This week's episode of ABC Family's The Fosters was the kind of hour that made me remember the exact parameters of this Episode of the Week feature.  Previous entries have all been awarded to what was either the best or one of the best episodes in that given week of television, from Nathan For You's gutbusting "Souvenir Shop/ELAIFF" to Masters of Sex's transfixing "Fight."  There were many shows in the last seven days that put out better episodes than "Over/Under": Girls, Justified, Parks and Recreation, The Flash, The Venture Bros., Empire, Parenthood, Broad City, and Archer; to name a handful.  But Episode of the Week is about examining a notable episode from the past week of television, and even a bad episode can spark deep discussion.  That's not to say that "Over/Under" is bad -- it's actually pretty good -- just that it excited me way more than episodes that I technically thought were superior.

What made it so noteworthy is mostly contained to the episode's final 10 minutes, which deal with Callie's and Sophia's confrontation, but we'll get to that later.  Callie's adoption storyline has had its fair share of problems in the past.  In one way or another, it has been present for the entire 33 episodes of the show so far, which is way too long, and every new obstacle introduced just feels like an unnecessary speed bump to cause Callie more misery.  Most of the front half of the second season dealt with the introduction of Robert, Callie's birth father, into the picture, the latest element keeping Callie from being adopted by Stef and Lena.  "Over/Under" picks up right where the show left off last year, opening with the reveal that the ambulance trucks from the end of the Christmas special are actually for Robert, who had a panic attack after Callie told him that she doesn't want to live with him and his family.  It's a pretty lame twist, but it serves the plot purpose of inspiring Robert to fight even harder for custody over Callie.  What makes this aspect of the story so frustrating is that we know Callie is ultimately going to end up with the Adams-Fosters, so this custody battle feels dramatically inert.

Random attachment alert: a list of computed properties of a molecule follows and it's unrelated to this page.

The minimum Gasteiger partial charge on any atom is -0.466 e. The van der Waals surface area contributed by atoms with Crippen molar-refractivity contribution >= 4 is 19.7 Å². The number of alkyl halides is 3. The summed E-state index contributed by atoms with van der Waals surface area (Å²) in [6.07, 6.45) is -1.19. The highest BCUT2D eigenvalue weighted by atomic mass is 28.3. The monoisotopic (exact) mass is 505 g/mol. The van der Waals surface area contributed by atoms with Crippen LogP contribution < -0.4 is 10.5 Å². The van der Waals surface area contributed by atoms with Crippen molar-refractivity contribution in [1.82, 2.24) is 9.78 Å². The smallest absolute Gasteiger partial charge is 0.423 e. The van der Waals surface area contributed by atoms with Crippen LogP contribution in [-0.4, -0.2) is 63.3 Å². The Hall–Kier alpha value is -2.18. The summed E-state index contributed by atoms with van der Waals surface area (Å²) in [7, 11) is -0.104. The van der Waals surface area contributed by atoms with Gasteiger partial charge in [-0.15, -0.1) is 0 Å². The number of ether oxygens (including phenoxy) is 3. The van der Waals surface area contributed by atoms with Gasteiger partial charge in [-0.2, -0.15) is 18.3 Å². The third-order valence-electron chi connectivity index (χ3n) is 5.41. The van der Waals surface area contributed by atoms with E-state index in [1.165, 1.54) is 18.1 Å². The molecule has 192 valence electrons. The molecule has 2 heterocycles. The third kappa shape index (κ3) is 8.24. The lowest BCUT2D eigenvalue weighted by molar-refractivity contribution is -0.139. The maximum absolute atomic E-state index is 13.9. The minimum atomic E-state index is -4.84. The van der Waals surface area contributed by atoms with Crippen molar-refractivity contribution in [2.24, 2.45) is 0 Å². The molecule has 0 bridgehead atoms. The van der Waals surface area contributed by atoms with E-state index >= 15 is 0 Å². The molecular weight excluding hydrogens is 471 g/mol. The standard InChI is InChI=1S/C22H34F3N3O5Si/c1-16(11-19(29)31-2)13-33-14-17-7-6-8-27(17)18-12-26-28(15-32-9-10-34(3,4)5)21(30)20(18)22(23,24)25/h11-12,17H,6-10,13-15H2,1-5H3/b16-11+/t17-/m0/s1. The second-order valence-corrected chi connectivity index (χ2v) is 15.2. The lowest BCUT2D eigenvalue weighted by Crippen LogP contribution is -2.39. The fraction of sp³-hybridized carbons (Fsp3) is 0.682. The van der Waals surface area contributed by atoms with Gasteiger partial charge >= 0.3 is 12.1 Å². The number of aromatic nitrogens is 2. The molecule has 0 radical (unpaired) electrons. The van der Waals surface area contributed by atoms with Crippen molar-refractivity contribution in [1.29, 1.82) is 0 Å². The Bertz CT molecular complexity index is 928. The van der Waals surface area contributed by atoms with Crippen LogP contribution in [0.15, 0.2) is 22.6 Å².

But one of the clear highlights of the storyline is that it introduced us to Callie's half-sister, Sophia (Bailee Madison, who might actually be Maia Mitchell's long lost sister).  Earlier in the season, many fans speculated about what exactly was the deal with Sophia: Was she just an over-excited, spoiled rich kid?  Was she actually crazy?  Was she completely normal and made to seem insane because of Madison's intense energy?  Well, this episode finally lands on the answer of her being suicidally depressed, something that became clearer with each new scene appeared in.  I called this from the first or second episode featuring Sophia, an accomplishment I'd like to attribute to pure personal skill, but the real credit goes to the writers.  Creators Bradley Bredeweg and Peter Paige, along with the rest of the writing staff, get depression so right, especially the way in which it manifests itself in teenagers.  They subtly laced clues into previous episodes, particularly that scene earlier in the season when her family takes Callie on their boat and she's complaining about her life in a way that makes it seem like she's trying to impress Callie, but she's actually just really unhappy.  It's a deft piece of writing, and the way the show has handled Sophia is unlike any other depressed teen of recent memory.

When the judge at the custody court tells Callie that she must spend at least one day a week with Robert, Callie agrees under the stipulation that she only sees Robert, not Jill or Sophia.  Upset about this decision, Sophia goes to Callie's job and tells her that she'll kill herself if Callie doesn't agree to live with the Quinns.  Callie chalks it up to teenage melodrama -- that is, until Sophia walks out into moving traffic and causes a car crash.  The attempted suicide is intense enough, but the scene where Callie tells Sophia's parents what happened is absolutely heartbreaking.  This could have been After School Special material, but Bailee Madison's delivery of, "Sometimes I just want ot die.  I don't really think I can do this anymore," makes it raw and real.  And what a smart choice for the show to just have Callie tell the truth to the Quinns (and thus cause Sophia to tell the truth) instead of dragging out the lie for an interminable conflict.

Really, there are wise choices aplenty in Paige and Bredeweg's script.  I'm so happy and relieved that they didn't turn this story into a matter of Sophia being generically "crazy," and have all of her antics be a result of her deep desire to have a sister.  The Fosters has incorporated melodrama and soap operatics at times, but I should've never worried about this particular possibility because Paige and Bredeweg have proven to be smarter than that in the past, and they've done it again here.  "Over/Under" makes a clear point that Sophia was depressed long before Callie entered the equation, but this whole ordeal has triggered it to flare up with even more intensity.  It's just a conduit into which she can channel her illness.  Callie resisting the Quinn family has finally given her a "reason" to act on her feelings, but Callie knows, we know, and Sophia knows that that's not the real cause.